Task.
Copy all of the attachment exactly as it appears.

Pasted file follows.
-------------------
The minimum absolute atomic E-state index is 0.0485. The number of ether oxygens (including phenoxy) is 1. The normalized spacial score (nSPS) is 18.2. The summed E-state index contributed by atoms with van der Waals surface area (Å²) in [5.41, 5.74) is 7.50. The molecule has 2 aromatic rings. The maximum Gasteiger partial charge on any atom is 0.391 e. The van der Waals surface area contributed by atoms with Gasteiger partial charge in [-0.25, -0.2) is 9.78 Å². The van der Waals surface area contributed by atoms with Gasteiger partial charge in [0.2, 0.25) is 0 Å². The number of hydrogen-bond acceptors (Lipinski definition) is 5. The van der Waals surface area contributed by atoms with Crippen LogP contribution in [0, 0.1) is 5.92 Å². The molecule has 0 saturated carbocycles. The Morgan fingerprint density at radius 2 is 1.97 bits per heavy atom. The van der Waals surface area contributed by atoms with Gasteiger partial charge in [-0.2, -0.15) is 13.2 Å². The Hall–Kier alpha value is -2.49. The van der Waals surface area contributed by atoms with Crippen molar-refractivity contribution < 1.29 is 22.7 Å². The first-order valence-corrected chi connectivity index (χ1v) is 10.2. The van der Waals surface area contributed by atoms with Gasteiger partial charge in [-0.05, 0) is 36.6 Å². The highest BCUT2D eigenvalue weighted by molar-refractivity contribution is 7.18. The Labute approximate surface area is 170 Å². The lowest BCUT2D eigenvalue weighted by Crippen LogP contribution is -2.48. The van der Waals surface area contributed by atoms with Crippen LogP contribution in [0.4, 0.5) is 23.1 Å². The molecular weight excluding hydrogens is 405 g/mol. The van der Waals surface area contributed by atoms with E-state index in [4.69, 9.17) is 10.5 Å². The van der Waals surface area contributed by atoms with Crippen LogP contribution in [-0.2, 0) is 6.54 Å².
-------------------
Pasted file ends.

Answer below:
The minimum absolute atomic E-state index is 0.0485. The number of ether oxygens (including phenoxy) is 1. The normalized spacial score (nSPS) is 18.2. The summed E-state index contributed by atoms with van der Waals surface area (Å²) in [5.41, 5.74) is 7.50. The molecule has 2 aromatic rings. The maximum Gasteiger partial charge on any atom is 0.391 e. The van der Waals surface area contributed by atoms with Gasteiger partial charge in [-0.25, -0.2) is 9.78 Å². The van der Waals surface area contributed by atoms with Gasteiger partial charge in [0.2, 0.25) is 0 Å². The number of hydrogen-bond acceptors (Lipinski definition) is 5. The van der Waals surface area contributed by atoms with Crippen LogP contribution in [0, 0.1) is 5.92 Å². The molecule has 0 saturated carbocycles. The Morgan fingerprint density at radius 2 is 1.97 bits per heavy atom. The van der Waals surface area contributed by atoms with Gasteiger partial charge in [-0.2, -0.15) is 13.2 Å². The Hall–Kier alpha value is -2.49. The van der Waals surface area contributed by atoms with Crippen molar-refractivity contribution < 1.29 is 22.7 Å². The first-order valence-corrected chi connectivity index (χ1v) is 10.2. The van der Waals surface area contributed by atoms with Gasteiger partial charge in [-0.05, 0) is 36.6 Å². The highest BCUT2D eigenvalue weighted by molar-refractivity contribution is 7.18. The Labute approximate surface area is 170 Å². The lowest BCUT2D eigenvalue weighted by Crippen LogP contribution is -2.48. The van der Waals surface area contributed by atoms with Crippen LogP contribution in [0.4, 0.5) is 23.1 Å². The molecular weight excluding hydrogens is 405 g/mol. The van der Waals surface area contributed by atoms with E-state index in [4.69, 9.17) is 10.5 Å². The van der Waals surface area contributed by atoms with Crippen LogP contribution in [-0.2, 0) is 6.54 Å².